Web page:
DURONEA N.U., VASQUEZ J., ROMERO G.A., CAPPA C.E., BARBA R. and BRONFMAN L.
Abstract (from CDS):
We present here a follow-up study of the molecular gas and dust in the environs of the star forming region NGC3503. This study aims at dealing with the interaction of the Hii region NGC3503 with its parental molecular cloud, and also with the star formation in the region, that was possibly triggered by the expansion of the ionization front against the parental cloud. To analyze the molecular gas we use CO(J=2->1), 13CO(J=2->1), C18O(J=2->1), and HCN(J=3->2) line data obtained with the on-the-fly technique from the APEX telescope. To study the distribution of the dust, we make use of unpublished images at 870 µm from the ATLASGAL survey and IRAC-GLIMPSE archival images. We use public 2MASS and WISE data to search for infrared candidate young stellar objects (YSOs) in the region. The new APEX observations allowed the substructure of the molecular gas in the velocity range from ~-28km/s to -23km/s to be imaged in detail. The morphology of the molecular gas close to the nebula, the location of the PDR, and the shape of radio continuum emission suggest that the ionized gas is expanding against its parental cloud, and confirm the champagne flow scenario. We have identified several molecular clumps and determined some of their physical and dynamical properties such as density, excitation temperature, mass, and line width. Clumps adjacent to the ionization front are expected to be affected by the Hii region, unlike those that are distant from it. We have compared the physical properties of the two kinds of clumps to investigate how the molecular gas has been affected by the Hii region. Clumps adjacent to the ionization fronts of NGC3503 and/or the bright rimmed cloud SFO62 have been heated and compressed by the ionized gas, but their line width is not different from those that are too distant from the ionization fronts. We identified several candidate YSOs in the region. Their spatial distribution suggests that stellar formation might have been boosted by the expansion of the nebula. We discard the collect-and-collapse scenario and propose alternative mechanisms such as radiatively driven implosion on pre-existing molecular clumps or small-scale Jeans gravitational instabilities.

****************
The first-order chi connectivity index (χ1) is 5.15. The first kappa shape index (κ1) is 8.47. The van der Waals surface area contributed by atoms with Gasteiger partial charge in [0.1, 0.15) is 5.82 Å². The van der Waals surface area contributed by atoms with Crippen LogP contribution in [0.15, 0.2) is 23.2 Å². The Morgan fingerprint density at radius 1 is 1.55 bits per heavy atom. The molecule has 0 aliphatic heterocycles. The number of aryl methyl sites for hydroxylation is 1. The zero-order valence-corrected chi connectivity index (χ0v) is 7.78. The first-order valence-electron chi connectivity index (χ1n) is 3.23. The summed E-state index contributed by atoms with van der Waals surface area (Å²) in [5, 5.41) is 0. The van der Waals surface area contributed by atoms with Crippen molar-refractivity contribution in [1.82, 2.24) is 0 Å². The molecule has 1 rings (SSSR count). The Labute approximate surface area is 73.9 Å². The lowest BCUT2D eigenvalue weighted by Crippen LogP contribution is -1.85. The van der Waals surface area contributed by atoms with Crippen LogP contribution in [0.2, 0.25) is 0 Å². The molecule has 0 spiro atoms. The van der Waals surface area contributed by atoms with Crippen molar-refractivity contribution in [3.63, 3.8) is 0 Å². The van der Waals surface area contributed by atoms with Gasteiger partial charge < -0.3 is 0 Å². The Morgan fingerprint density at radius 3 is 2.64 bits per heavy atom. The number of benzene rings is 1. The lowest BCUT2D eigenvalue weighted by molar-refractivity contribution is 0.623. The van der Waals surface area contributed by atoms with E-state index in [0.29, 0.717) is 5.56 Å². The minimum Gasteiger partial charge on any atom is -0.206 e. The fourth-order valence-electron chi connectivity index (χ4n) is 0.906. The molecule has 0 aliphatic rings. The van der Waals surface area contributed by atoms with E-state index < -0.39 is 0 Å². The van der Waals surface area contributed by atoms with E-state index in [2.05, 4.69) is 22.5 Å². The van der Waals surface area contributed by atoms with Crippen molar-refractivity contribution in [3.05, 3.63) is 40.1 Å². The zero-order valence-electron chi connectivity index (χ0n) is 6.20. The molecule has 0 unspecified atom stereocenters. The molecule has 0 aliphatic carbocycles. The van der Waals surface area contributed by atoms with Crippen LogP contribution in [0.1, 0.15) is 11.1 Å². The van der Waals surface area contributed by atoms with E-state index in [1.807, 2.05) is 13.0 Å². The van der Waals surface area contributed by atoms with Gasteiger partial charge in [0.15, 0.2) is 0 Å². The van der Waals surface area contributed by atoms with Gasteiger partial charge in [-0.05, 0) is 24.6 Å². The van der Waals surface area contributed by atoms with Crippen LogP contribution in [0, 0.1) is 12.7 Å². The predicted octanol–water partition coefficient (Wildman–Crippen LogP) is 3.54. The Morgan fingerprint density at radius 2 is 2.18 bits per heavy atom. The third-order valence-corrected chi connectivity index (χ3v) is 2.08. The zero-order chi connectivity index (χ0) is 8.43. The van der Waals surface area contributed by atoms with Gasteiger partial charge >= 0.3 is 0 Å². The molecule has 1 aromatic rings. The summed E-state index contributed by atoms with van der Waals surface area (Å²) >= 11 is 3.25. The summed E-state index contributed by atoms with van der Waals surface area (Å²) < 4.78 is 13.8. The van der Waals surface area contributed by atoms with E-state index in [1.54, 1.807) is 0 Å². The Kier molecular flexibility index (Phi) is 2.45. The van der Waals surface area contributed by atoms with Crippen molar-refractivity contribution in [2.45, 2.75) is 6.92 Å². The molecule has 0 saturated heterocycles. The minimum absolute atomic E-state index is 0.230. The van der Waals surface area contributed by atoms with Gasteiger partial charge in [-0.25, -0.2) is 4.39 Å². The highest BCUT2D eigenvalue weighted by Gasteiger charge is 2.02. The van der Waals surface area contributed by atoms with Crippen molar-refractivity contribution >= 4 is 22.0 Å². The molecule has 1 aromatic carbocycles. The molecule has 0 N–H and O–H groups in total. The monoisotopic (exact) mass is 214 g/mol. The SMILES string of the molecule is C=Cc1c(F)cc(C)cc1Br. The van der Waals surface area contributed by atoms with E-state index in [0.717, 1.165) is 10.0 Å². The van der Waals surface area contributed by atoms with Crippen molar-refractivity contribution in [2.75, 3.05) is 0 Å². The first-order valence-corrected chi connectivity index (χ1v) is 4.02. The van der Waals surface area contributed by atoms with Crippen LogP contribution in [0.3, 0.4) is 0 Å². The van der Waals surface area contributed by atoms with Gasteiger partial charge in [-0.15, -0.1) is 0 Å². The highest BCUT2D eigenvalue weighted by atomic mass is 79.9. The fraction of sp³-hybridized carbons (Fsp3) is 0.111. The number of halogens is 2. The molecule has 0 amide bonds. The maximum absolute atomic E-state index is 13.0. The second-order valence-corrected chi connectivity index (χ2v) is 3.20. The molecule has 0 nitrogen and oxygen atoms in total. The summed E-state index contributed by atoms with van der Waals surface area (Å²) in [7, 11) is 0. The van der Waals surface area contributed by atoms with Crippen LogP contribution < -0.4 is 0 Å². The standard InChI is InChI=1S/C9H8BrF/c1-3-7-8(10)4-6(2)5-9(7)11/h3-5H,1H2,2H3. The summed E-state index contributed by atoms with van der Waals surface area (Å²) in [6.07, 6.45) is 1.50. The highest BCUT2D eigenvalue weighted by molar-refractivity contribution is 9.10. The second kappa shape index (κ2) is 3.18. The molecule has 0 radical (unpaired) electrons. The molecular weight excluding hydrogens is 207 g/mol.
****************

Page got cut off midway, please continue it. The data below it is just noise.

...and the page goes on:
stars: formation - HII regions - ISM: molecules - ISM: individual objects: NGC 3503
VizieR on-line data:
<Available at CDS (J/A+A/565/A30): table5.dat table6.dat>